8.  In the spirit of Columbus Day (the pro-exploration part, not the pro-conquest part), here's an exploration-related stumper: Austin Petersen drew my attention to this article about NASA space probes encountering some sort of resistance to their movement at the edge of the solar system.  Clearly, space hates our junk.   (Or, as is pointed out by my levelheaded, science-loving friend Chuck Blake -- who was invaluable in rebuilding ToddSeavey.com at its new Blogger location, though I admit I have some more housekeeping to do -- it could be something as simple as unexpected meteoroids instead of a whole new antigravity force, and we should wait and see whether Pioneer 11 encounters the same problem as 10, and whether V'Ger, er, rather, the Voyagers do.)

9. Dimitri Cavalli informs me which jacket one should wear if a space mission goes well.

10. And the site Op-Toons has created a video inspired by the mounting popularity of Admiral Ackbar and the mercifully decreasing popularity of taxes and spending.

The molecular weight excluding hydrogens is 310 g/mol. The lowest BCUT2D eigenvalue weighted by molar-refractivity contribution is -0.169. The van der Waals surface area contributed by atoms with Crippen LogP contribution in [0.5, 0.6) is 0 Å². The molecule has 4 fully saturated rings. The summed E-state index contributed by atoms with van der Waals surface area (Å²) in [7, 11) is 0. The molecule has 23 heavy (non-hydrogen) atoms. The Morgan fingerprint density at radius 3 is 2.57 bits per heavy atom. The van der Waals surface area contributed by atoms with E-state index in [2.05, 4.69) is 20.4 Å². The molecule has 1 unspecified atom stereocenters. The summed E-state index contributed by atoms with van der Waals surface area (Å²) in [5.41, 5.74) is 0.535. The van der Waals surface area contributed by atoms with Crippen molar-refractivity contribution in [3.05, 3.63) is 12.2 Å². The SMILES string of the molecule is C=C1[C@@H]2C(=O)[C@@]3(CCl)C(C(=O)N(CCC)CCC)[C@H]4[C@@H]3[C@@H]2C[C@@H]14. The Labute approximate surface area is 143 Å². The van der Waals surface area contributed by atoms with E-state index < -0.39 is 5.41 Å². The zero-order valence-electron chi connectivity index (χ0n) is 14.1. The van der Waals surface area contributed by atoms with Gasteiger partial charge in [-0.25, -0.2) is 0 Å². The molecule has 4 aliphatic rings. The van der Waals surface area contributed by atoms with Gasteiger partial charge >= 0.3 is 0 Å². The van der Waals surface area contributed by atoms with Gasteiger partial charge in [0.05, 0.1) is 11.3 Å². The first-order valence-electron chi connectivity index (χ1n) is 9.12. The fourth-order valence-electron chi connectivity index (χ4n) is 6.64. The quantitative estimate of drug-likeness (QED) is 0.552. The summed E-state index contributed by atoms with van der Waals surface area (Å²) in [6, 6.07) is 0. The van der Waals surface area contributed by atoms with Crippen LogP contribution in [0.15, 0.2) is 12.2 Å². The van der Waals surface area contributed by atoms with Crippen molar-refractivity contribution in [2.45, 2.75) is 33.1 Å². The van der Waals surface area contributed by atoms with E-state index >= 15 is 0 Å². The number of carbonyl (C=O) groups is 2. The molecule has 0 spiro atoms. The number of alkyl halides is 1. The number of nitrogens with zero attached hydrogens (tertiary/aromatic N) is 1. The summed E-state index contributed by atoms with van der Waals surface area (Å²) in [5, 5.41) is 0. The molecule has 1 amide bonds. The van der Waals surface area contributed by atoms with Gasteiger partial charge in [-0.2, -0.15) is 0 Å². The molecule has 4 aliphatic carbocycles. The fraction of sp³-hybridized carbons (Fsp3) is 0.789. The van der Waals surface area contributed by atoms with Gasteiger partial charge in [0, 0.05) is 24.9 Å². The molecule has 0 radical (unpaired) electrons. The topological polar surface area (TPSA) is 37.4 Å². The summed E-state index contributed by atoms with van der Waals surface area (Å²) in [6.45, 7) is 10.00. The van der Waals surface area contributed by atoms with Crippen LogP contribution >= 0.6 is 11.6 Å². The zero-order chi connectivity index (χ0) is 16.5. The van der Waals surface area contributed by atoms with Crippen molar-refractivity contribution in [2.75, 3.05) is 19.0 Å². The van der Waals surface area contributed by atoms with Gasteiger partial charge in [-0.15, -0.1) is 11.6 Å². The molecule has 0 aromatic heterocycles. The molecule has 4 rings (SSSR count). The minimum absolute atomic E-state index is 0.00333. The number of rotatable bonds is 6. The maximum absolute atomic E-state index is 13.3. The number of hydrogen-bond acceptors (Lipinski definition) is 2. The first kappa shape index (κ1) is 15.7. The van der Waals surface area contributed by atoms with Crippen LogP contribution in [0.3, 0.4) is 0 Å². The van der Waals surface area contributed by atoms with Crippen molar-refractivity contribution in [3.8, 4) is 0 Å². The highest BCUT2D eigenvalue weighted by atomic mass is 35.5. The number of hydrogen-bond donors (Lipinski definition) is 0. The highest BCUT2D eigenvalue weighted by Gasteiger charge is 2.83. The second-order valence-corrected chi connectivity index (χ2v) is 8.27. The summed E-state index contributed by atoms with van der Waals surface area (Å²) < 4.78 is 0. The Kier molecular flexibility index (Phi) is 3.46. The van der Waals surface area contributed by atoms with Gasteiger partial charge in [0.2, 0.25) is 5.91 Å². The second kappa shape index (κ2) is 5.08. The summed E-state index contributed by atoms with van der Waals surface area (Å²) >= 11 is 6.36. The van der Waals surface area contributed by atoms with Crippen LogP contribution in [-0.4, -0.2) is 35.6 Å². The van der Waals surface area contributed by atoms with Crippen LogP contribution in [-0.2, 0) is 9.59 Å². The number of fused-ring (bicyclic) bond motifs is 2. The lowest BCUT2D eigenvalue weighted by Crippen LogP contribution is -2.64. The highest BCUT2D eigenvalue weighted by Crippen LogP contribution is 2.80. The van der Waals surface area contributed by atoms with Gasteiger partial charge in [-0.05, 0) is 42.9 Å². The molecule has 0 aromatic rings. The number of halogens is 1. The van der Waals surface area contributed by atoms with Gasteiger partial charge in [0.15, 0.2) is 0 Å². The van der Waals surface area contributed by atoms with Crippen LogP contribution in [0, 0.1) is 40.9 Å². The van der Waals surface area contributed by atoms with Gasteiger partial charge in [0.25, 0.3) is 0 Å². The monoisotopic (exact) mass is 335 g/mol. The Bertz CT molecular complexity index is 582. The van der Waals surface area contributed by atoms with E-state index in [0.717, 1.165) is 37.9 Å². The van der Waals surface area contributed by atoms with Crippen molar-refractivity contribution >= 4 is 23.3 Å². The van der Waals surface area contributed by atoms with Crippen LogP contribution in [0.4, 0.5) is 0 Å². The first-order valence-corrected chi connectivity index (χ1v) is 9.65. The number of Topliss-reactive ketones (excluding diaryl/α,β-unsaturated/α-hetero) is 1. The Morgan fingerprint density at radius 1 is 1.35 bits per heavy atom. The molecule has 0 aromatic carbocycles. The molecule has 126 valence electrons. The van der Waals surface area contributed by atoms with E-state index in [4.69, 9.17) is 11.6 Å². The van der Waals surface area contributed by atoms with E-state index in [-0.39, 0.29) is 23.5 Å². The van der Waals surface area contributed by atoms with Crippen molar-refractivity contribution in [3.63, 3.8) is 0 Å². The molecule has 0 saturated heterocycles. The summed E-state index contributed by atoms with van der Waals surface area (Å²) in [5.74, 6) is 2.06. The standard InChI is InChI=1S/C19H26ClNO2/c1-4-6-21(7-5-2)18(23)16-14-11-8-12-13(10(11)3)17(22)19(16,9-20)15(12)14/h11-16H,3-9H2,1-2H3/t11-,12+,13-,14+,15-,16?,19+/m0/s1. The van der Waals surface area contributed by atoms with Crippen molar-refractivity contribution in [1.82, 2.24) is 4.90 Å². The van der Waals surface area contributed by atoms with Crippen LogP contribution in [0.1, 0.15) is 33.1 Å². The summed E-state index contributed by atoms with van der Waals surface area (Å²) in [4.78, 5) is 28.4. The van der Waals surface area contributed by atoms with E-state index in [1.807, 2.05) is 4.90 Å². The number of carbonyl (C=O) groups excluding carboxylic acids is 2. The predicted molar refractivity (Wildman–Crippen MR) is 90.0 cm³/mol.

Sunday, October 10, 2010

Panels, Police, and Islam

If you can't wait for C-SPAN2 to air the Proud to Be Right panel at which I defended "Conservatism for Punks" and announced that there is no God, this dramatic clip (a mere twenty-eight seconds long) of Ayaan Hirsi Ali at an Intelligence Squared U.S. debate noting the role of Islam in her struggles might do as a substitute.  And here's an oddly engaging clip (several minutes long) of a Christian videographer in Dearborn, MI complaining about the purportedly Islam-favoring police there.

Some of the neocons I partied with last night might not necessarily see the need for this next caveat, but: with some 3 million Muslims living peacefully in the U.S. for decades, even an atheist like me thinks it's unreasonable to treat all incursions of that religion (even a mosque near Ground Zero) as a creeping threat, but it is also true that for some bad eggs it is the primary motivation and thus worth studying.